Ahead of the 2003 season, Robinson announced that he would retire. By now, he was no longer the same force as he was in the 90s. But, the Spurs now had more options. They finished the regular season with a joint-best record of 60-22 and Tim Duncan picked up his second consecutive NBA MVP.
In the Playoffs, the Spurs clinched every series in six games, including the Finals against the New Jersey Nets. Again, Duncan was the hero and earned a second Finals MVP. From 2003 to 2007, the Spurs were a force offensively and defensively, and picked up two more championships (2005 and 2007).
Duncan collected his third Finals MVP in 2005 while Tony Parker was awarded his first in 2007. Over the next decade, Spurs would set an NBA record for 14 consecutive seasons with at least 50 wins. However, they failed to reach the Finals again until 2013, when they lost against the Miami Heat.
In 2014, they got their revenge on the Heat, beating them 4-1 in a virtually flawless Finals series. Guarding Lebron James in the Finals, a new star was born in Kawhi Leonard who won the MVP trophy. This was the last Finals appearance for the Spurs as the Golden State Warriors era began.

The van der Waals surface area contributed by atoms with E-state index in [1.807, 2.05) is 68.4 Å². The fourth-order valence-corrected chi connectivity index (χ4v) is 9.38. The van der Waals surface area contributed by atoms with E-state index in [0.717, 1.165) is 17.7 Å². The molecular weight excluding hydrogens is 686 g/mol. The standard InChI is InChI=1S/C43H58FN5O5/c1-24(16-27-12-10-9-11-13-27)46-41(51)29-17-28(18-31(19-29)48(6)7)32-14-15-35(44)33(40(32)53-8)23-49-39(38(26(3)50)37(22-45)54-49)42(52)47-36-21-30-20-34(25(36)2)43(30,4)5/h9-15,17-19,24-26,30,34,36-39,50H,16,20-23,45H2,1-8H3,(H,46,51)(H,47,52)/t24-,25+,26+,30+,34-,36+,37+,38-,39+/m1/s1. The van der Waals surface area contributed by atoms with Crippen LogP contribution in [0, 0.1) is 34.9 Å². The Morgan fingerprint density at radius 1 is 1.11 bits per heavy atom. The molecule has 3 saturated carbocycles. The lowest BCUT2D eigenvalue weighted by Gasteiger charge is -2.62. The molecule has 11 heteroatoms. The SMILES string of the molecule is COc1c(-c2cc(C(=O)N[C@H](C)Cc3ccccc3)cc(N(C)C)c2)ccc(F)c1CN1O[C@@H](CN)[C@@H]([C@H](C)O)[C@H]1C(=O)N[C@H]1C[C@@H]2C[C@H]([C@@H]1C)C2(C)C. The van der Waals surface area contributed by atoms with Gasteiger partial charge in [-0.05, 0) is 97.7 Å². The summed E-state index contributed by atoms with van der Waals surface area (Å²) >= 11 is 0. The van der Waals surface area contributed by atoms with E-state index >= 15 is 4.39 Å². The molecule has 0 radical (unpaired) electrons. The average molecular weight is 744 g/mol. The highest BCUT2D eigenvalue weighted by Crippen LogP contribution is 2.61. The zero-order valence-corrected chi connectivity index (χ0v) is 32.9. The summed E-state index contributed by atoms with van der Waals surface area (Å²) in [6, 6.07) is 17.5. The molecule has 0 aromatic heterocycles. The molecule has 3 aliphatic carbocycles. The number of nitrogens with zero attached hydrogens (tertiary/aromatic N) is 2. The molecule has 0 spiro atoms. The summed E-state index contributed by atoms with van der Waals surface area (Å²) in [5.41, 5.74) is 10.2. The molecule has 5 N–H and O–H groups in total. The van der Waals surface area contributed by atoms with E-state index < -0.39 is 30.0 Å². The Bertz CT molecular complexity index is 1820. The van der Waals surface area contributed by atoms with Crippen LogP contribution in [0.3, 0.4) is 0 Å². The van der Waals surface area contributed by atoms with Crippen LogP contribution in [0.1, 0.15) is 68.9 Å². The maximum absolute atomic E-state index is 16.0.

Post Tim Duncan
Although the Spurs remained competitive for several seasons following their last championship, they failed to reach the Finals again. In 2020, they finished the regular season outside the Playoff spots for the first time since 1997. The franchise is currently rebuilding in an attempt to get back to where they once were.
Home arena: American Airlines Center
Home City: Dallas, Texas
The Dallas Mavericks arrived on the scene in 1980. After a rocky start in the NBA, they improved significantly through the 80s, making the Playoffs multiple times and even featuring in the Conference Finals in 1988. However, following their seven-game loss to Magic Johnson’s Lakers, the Mavs lost their way.
The 1990s proved to be a bad decade for Dallas until the 1998-99 season when they drafted German forward, Dirk Nowitzki, and recruited elite point guard, Steve Nash. These acquisitions were swiftly followed by a franchise takeover by famed digital entrepreneur, Mark Cuban.